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Ann Neurol. 2014 Jan;75(1):155-60. doi: 10.1002/ana.24016. Epub 2014 Jan 23.

Phylogenetic and epidemiologic evidence of multiyear incubation in human rabies.

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1
Department of Neurological Sciences, Rush University Medical Center, Chicago, IL.

Abstract

Eight years after emigrating from Brazil, an otherwise healthy man developed rabies. An exposure prior to immigration was reported. Genetic analysis revealed a canine rabies virus variant found only in the patient's home country, and the patient had not traveled internationally since immigrating to the United States. We describe how epidemiological, phylogenetic, and viral sequencing data provided confirmation that rabies encephalomyelitis may present after a long, multiyear incubation period, a consideration that previously has been hypothesized without the ability to exclude a more recent exposure. Accordingly, rabies should be considered in the diagnosis of any acute encephalitis, myelitis, or encephalomyelitis.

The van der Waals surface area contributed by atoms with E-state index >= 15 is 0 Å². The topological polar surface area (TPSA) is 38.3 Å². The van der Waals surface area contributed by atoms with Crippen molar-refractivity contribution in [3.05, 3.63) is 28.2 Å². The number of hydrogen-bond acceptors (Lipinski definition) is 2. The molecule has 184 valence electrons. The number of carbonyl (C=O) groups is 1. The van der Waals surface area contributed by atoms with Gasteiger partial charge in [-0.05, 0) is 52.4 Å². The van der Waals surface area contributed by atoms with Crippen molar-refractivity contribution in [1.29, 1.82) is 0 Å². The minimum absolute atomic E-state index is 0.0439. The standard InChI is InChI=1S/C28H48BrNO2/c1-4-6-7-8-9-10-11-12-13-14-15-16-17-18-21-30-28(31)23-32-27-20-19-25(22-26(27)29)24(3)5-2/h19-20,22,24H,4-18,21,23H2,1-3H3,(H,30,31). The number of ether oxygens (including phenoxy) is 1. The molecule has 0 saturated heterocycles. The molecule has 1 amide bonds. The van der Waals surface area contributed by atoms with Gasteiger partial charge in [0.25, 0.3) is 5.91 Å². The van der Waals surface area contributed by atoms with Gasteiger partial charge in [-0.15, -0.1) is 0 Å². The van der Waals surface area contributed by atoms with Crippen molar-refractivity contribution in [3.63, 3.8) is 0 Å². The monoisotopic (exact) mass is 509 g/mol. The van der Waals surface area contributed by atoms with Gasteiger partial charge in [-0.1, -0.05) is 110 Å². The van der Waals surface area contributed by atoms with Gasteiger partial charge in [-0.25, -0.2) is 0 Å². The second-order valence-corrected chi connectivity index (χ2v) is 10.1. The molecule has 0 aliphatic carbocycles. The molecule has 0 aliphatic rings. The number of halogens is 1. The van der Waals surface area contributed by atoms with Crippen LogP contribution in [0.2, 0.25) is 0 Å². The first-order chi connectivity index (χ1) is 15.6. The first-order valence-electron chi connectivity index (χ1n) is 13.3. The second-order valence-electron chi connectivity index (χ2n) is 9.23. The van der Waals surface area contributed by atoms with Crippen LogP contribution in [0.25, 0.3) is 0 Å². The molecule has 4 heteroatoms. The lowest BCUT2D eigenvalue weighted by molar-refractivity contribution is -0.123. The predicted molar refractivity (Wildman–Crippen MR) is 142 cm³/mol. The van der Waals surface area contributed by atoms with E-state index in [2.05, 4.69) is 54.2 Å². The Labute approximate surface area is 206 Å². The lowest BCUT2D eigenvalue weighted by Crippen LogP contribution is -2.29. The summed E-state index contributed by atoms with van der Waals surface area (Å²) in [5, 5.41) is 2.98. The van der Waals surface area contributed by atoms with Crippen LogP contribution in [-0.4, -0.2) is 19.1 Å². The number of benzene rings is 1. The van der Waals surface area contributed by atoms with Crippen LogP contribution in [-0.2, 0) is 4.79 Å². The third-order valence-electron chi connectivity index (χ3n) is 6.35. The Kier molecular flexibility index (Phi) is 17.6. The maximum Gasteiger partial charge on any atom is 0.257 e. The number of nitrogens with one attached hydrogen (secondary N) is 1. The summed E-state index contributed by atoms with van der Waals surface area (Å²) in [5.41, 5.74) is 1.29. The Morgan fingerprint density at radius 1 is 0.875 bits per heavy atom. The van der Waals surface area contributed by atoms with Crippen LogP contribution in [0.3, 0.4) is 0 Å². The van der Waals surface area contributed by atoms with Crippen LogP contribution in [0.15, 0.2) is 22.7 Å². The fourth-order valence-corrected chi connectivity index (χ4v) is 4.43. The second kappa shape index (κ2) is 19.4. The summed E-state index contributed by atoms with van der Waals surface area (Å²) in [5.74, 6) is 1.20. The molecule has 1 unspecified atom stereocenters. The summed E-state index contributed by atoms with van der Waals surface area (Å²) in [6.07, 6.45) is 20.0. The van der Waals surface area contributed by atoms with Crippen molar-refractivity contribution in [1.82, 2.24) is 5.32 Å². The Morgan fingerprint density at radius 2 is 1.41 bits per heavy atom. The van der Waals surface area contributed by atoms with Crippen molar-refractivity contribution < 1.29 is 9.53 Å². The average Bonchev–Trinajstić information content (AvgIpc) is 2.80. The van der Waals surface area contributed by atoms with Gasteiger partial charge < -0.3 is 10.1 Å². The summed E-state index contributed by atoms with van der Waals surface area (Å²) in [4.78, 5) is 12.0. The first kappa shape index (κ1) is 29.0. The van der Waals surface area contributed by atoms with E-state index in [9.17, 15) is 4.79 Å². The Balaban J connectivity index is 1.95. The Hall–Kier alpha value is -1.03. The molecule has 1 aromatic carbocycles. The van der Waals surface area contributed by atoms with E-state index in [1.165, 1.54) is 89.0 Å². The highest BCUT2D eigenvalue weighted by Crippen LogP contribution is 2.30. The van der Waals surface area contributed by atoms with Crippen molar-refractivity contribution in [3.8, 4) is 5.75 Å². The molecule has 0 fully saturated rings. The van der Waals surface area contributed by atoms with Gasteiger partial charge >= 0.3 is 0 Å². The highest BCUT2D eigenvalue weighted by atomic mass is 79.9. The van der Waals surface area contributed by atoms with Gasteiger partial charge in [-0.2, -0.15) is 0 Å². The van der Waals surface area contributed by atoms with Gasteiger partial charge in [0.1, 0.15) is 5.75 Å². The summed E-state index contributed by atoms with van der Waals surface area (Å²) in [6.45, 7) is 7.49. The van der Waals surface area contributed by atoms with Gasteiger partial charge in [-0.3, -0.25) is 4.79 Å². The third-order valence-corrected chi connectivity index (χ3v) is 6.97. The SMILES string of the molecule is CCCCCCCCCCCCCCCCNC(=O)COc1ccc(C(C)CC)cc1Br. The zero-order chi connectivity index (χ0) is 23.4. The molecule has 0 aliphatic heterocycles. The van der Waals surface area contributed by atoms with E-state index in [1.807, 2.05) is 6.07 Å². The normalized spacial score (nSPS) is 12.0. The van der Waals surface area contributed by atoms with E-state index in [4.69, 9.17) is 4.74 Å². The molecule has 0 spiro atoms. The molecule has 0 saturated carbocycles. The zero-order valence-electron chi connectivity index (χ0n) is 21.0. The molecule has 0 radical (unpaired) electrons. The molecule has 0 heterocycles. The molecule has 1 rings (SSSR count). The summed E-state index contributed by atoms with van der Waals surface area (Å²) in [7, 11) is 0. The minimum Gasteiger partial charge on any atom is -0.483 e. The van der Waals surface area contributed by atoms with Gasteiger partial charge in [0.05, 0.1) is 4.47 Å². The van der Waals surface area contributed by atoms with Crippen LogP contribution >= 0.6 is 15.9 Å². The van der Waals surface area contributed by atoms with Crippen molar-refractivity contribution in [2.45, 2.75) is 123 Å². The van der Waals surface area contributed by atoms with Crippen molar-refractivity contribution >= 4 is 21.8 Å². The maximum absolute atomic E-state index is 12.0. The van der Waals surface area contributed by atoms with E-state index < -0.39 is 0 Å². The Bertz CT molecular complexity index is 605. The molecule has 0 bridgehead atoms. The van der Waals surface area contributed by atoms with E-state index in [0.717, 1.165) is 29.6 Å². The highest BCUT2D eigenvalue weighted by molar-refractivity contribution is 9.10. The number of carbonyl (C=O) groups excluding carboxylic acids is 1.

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PMID:
24038455
PMCID:
PMC4118733
DOI:
10.1002/ana.24016
[Indexed for MEDLINE]
Free PMC Article
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